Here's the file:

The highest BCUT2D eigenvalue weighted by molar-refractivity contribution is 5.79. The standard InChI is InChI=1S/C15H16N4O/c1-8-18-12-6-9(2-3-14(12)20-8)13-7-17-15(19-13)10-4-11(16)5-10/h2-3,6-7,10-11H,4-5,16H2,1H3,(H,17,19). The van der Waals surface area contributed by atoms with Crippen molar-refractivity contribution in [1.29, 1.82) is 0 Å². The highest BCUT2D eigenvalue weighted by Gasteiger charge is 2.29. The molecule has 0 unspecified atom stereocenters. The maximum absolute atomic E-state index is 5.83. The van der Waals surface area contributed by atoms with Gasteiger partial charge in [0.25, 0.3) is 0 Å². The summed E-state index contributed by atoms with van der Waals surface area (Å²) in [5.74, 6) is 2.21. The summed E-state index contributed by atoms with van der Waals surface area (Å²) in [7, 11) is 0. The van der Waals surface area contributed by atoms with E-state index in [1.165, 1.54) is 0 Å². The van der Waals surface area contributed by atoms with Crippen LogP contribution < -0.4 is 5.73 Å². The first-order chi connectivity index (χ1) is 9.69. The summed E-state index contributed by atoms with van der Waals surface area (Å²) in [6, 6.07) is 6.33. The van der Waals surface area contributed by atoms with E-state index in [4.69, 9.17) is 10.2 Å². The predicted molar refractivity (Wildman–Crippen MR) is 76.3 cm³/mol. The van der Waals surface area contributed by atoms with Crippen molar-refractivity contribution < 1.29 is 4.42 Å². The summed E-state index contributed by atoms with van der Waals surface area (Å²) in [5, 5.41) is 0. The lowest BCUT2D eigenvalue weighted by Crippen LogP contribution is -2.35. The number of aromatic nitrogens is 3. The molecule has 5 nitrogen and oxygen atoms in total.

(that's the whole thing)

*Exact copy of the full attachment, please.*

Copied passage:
The highest BCUT2D eigenvalue weighted by molar-refractivity contribution is 5.79. The standard InChI is InChI=1S/C15H16N4O/c1-8-18-12-6-9(2-3-14(12)20-8)13-7-17-15(19-13)10-4-11(16)5-10/h2-3,6-7,10-11H,4-5,16H2,1H3,(H,17,19). The van der Waals surface area contributed by atoms with Crippen molar-refractivity contribution in [1.29, 1.82) is 0 Å². The highest BCUT2D eigenvalue weighted by Gasteiger charge is 2.29. The molecule has 0 unspecified atom stereocenters. The maximum absolute atomic E-state index is 5.83. The van der Waals surface area contributed by atoms with Gasteiger partial charge in [0.25, 0.3) is 0 Å². The summed E-state index contributed by atoms with van der Waals surface area (Å²) in [5.74, 6) is 2.21. The summed E-state index contributed by atoms with van der Waals surface area (Å²) in [7, 11) is 0. The van der Waals surface area contributed by atoms with E-state index in [1.165, 1.54) is 0 Å². The van der Waals surface area contributed by atoms with Crippen LogP contribution < -0.4 is 5.73 Å². The first-order chi connectivity index (χ1) is 9.69. The summed E-state index contributed by atoms with van der Waals surface area (Å²) in [6, 6.07) is 6.33. The van der Waals surface area contributed by atoms with E-state index in [4.69, 9.17) is 10.2 Å². The predicted molar refractivity (Wildman–Crippen MR) is 76.3 cm³/mol. The van der Waals surface area contributed by atoms with Crippen molar-refractivity contribution < 1.29 is 4.42 Å². The summed E-state index contributed by atoms with van der Waals surface area (Å²) in [5, 5.41) is 0. The lowest BCUT2D eigenvalue weighted by Crippen LogP contribution is -2.35. The number of aromatic nitrogens is 3. The molecule has 5 nitrogen and oxygen atoms in total.